Wednesday

to pretend i'm a contemplative monk and quote winnie the pooh



tut tut, it looks like rain.

no really, it does and that is pretty awesome since california is in the middle of this terrible drought.
it's supposed to storm for the rest of the week and into the weekend and
i am totally okay with it.

the dark skies out the window are phenomenal, beckoning the world to shut up and
pay attention.  it's good.  i like paying attention to those things that are real,
like rain and thunder and stars and birds and trees.  but i'm all natural like that.



sometimes i think i should have been born a contemplative monk.  i mean, i know i shouldn't,
i am who i am supposed to be but,
sometimes.  i'm reading thomas merton right now and i keep thinking,
yep.  yep,  yep.



i find it funny that so many of the things my husband and i do or think gets ridiculed but
when i read all those early christian folk they sound so similar.  they asked the same questions,
came to the same conclusions, walked the same roads.  and they were celebrated for
thinking differently.  so, you know.

maybe we are not that weird after all.

Monday

to leave the church but not leave Christ

 **disclaimer: if you still want to like me then you might want to skip this post. fyi ;) **

So apparently Donald Miller,
whom I love,
wrote a couple posts about not going to church
to which a whole bunch of Christian bloggers responded negatively
saying he is wrong, he's lost, he's blah blah blah.
Personally, my favorite response was this totally pharisaical post
called Leaving the church means leaving Christ.

I don't really like making waves, I prefer to stay out of controversy,
I want this space to be a welcoming, peaceful place.  But this one just
hit home and I can't help but respond.  I tried to comment on the post but
the author actually rejected my comment.  So I'm writing about it here.

See, there's this one thing that the author of the leaving church post and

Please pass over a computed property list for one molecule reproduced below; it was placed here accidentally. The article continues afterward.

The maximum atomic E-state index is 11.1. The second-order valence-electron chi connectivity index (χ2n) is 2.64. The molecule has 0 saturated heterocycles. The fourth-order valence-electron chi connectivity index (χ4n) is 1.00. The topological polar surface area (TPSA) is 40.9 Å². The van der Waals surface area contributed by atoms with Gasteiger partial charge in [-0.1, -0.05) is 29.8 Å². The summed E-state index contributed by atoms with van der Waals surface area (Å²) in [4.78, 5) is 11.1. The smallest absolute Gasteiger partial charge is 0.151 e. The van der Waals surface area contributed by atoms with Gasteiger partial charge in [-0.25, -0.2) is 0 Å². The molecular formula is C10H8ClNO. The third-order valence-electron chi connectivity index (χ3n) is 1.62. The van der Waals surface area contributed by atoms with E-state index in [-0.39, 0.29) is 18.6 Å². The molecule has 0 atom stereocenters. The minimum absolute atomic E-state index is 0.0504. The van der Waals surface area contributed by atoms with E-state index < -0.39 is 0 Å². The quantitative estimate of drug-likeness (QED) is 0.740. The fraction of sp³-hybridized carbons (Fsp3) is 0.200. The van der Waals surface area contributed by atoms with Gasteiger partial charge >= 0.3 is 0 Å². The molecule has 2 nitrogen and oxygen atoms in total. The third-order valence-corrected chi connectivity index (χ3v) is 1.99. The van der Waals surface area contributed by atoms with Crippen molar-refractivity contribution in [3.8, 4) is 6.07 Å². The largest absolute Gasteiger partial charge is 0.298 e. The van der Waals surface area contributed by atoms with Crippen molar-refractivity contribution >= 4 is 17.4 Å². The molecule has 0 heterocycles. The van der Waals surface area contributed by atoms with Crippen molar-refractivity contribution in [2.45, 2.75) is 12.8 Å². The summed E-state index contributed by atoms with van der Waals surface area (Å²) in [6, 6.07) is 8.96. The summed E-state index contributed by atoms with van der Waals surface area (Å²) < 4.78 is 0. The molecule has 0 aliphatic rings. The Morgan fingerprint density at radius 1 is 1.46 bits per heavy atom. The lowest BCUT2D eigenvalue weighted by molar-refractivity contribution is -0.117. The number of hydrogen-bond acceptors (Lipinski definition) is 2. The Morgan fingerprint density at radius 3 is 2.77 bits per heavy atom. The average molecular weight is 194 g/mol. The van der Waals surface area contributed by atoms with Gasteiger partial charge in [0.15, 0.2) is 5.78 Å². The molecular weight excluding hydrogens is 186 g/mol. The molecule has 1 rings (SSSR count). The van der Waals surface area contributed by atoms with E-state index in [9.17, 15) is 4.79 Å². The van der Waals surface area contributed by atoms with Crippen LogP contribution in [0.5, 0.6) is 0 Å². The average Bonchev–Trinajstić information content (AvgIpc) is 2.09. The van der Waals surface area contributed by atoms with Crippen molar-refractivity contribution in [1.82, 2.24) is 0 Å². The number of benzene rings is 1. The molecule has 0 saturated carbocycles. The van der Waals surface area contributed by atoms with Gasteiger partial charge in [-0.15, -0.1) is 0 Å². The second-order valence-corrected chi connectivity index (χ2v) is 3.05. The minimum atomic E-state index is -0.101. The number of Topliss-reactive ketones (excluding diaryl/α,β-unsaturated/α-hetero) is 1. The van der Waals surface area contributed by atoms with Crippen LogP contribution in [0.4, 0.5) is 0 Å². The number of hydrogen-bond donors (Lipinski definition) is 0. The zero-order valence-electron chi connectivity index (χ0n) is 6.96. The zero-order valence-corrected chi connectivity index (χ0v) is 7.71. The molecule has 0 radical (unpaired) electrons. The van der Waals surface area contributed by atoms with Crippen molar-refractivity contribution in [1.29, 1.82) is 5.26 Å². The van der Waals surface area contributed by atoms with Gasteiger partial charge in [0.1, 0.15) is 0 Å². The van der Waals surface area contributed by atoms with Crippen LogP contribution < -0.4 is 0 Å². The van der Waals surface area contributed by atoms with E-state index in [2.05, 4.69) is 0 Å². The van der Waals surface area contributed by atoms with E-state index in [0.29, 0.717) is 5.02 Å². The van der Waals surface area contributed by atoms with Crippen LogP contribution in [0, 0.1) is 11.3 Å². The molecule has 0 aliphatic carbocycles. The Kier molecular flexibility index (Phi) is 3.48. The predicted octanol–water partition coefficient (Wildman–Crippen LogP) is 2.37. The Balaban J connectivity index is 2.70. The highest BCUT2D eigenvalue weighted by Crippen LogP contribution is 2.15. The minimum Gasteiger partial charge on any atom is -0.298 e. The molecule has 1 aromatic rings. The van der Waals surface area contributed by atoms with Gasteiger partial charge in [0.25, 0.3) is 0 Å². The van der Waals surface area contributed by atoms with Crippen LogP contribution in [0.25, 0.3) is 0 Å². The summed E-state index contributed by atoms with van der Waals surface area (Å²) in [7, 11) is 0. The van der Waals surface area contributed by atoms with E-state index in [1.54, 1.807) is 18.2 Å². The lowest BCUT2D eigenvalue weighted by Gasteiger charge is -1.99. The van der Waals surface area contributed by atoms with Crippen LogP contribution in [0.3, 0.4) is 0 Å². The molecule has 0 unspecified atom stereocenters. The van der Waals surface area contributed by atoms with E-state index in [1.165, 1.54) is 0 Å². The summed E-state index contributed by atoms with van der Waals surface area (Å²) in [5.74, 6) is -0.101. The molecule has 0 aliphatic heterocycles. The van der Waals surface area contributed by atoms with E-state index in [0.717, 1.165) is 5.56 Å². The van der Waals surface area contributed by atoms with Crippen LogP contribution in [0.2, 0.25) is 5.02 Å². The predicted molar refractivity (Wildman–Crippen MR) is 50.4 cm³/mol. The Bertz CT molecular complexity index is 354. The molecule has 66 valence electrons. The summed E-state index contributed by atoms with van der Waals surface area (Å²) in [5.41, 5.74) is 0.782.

many other churchgoers in general just don't get: by leaving the
institutional church we are not leaving The Church.  Those of us who no longer
attend a church service believe, just as the rest of you do, that

a. The Church is the Bride of Christ
b. The Church is made up of many different members and we all need each other
c. Believers should not forsake meeting together, worshipping, praying, etc.

What we don't believe is that the institutional church and The Church are one and the same.
Or that meeting together has to mean sitting next to each other on pews in a service. 
Or that the structure we have designed in our churches today is the "right way."
By not attending church we are not "leaving Christ," and someone making such a broad,
judgmental, blanket statement is totally disturbing. 

As Christians, we are a part of The Church but that has absolutely nothing to do with
attending institutional church services and it is really doing a disservice to the unity and
fellowship of The Church when it is taught and believed that church attendance is a requirement
for following Christ.

I leave you with this, a post from my defunct blog Feathers and Hope that explains our decision to leave the institutional church:





We come from church.
From hip, young, “relevant,”
“come as you are,”
lift up your hands, lay hands,
“everybody gets to play,”
worship at a rock concert,
being the cool pastor,
conferences,
laughter, hang outs,
church.